Whilst Schaeffer, Stockhausen and their respective colleagues at the Groupe de Recherches Musicales (GRM) and Westdeutscher Rundfunk (WDR) studios propagated concert electronic music and produced significant theoretical texts on their work and the new medium, Gerhard was a more practical composer. Gerhard’s experiments were carried out in the public glare initially through composing incidental music such as The Prisoner (1954), King Lear (1955) and Pericles (1958), and his thinking explained in radio talks such as Audiomobiles for the BBC Third Programme (1960).
One of the disadvantages of not working permanently in a major radio or state-funded studio meant that there was no archival administrative structure to preserve Gerhard’s electronic works. Apart from the electronic component of the Symphony No. 3 ‘Collages’, neither of the publishers of Gerhard’s instrumental music (Boosey & Hawkes and Oxford University Press) hold copies of his electronic works, or his incidental works incorporating electronics. The major repository of Gerhard’s unpublished electronic music is the archive held in the Cambridge University Library. A small number of recordings and cues of theatrical productions are held at the British Sound Archive and the Archive of the Royal Shakespeare Company.
During the 1950s and 1960s, Gerhard amassed a significant magnetic tape collection in his studio. This collection comprises a major repository of historical sound recordings of Gerhard’s own work in which all areas of his compositional activity are represented. Following Gerhard’s death in 1970, Poldi Gerhard continued to play back the recordings, helping to identify their contents with her own annotations and comments. After her own death in February 1994, the studio was dismantled and the tapes were deposited at the Cambridge University Library with the rest of Gerhard’s archive. In 2008 the inventory of the tape collection took place, and later that year, Gerhard’s archive was donated to the Cambridge University Library. This archive is tantalizingly incomplete. Four boxes, containing an undisclosed number of tapes were borrowed by David Drew, a close colleague of Gerhard’s, in 1990 from Dr. Rosemary Summers, the executor of the Gerhard estate. At present their whereabouts and contents are unknown. Additional tapes surfaced in 2017 after Hilary Tann donated a chest of materials pertaining to Gerhard to Rachel Mann, including scores, typed analyses (by Tann and Susan Bradshaw) as well as further tapes.
A preliminary assessment of Gerhard’s Tape Archive was compiled by Gregorio Karman in 2007-2008. It provided an overview of the collection, and examined the state of some of the tapes some of which are over sixty years old. In 2012 an Arts and Humanities Research Council Project enabled all of the tapes in the Cambridge University Library archive to be digitized and a complete catalogue of the archive was produced. During this stage, the annotations on boxes and other materials found on the tape containers were documented and the general state of the collection was assessed. Different issues and problems with playing the tapes were identified including on-going chemical and other degradation processes. In addition, a number of tapes were found to be incorrectly labeled or misplaced, as well as many boxes being empty.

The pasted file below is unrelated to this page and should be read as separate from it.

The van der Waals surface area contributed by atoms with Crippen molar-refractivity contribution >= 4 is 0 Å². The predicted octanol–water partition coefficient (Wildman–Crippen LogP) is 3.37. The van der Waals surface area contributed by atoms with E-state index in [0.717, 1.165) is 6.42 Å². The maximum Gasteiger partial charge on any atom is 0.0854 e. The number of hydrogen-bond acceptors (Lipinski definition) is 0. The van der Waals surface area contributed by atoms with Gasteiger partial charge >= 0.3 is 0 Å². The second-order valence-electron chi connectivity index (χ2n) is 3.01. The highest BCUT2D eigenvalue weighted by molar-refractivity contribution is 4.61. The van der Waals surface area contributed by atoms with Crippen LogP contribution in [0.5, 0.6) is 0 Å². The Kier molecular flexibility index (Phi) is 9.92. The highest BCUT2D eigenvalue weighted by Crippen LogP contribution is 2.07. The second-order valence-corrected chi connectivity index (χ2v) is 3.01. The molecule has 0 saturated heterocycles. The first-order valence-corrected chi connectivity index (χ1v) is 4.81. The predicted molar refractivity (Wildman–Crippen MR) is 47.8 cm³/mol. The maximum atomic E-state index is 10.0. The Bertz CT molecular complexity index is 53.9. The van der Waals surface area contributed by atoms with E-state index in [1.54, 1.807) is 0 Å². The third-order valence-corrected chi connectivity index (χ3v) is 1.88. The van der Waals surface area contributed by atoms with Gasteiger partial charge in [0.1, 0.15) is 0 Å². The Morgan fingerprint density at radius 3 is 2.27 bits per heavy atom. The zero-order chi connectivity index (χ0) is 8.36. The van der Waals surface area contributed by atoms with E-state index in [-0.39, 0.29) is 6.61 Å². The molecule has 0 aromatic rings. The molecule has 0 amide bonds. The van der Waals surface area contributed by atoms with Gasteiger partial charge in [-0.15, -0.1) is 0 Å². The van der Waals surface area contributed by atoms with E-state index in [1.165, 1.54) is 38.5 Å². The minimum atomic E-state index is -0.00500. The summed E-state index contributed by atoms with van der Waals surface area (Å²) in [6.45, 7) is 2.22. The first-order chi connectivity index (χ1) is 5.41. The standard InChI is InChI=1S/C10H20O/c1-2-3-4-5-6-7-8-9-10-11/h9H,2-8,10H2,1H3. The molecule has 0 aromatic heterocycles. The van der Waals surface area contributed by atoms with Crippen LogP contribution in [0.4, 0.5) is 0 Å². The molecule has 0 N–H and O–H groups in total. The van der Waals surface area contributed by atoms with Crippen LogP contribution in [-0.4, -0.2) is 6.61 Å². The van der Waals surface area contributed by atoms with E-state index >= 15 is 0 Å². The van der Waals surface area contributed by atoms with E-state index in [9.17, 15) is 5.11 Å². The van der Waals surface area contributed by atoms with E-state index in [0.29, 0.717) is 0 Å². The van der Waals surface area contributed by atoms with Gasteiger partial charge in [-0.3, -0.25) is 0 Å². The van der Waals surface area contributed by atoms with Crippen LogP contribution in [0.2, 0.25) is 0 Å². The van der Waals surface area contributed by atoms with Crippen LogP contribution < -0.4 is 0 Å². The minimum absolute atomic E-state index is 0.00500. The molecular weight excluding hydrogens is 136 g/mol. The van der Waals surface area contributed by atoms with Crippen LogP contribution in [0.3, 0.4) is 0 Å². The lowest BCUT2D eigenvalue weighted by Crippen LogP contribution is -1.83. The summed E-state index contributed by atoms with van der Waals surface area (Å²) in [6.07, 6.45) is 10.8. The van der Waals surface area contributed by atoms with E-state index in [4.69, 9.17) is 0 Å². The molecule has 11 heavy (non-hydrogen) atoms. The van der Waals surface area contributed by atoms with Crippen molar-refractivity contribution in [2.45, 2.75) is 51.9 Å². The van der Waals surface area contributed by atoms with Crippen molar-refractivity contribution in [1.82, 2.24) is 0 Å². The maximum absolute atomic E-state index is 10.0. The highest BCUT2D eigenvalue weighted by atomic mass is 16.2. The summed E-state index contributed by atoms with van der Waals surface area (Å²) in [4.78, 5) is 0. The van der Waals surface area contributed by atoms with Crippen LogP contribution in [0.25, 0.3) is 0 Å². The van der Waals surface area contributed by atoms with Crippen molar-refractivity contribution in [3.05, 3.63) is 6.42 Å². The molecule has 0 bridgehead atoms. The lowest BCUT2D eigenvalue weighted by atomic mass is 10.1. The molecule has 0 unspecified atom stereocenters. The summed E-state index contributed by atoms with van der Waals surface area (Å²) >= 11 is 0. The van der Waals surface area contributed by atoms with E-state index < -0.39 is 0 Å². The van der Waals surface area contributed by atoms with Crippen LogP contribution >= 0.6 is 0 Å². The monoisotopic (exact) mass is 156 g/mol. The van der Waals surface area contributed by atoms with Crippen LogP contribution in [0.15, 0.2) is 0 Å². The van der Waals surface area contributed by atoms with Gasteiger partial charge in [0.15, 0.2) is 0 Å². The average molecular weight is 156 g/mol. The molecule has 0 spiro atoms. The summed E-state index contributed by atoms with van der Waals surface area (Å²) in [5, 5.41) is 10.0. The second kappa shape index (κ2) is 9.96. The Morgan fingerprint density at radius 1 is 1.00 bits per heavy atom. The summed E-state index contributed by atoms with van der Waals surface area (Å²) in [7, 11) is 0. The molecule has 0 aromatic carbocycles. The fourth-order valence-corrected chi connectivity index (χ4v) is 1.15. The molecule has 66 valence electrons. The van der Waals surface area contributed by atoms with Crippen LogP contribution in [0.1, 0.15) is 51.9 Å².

For Gerhard’s electronic works, the magnetic tape collection at the Cambridge University Library therefore remains the primary source. Over half of the tapes in the collection are directly related to Gerhard’s sound compositions – the rest comprising a considerable number of recordings of his own instrumental works and a library of music by his contemporaries (including Schoenberg, Webern, Berg, Bartok, Stockhausen and Nono). The tape archive contains 610 entries. This includes individual tapes in boxes, multiple tapes in boxes (such as the individual cues for Symphony No. 3 ‘Collages’), as well as some empty tape containers. The tapes pertaining to Gerhard’s electronic music contain all different stages of his production methods, from initial source recordings to what the composer termed ‘multilevel compound mixes’, and completed compositions. This in itself offers a unique perspective on Gerhard’s working methods and is distinctly different with regard to his instrumental works for which he left very few sketches, preferring to destroy them and leave only the fair copy of the autograph score.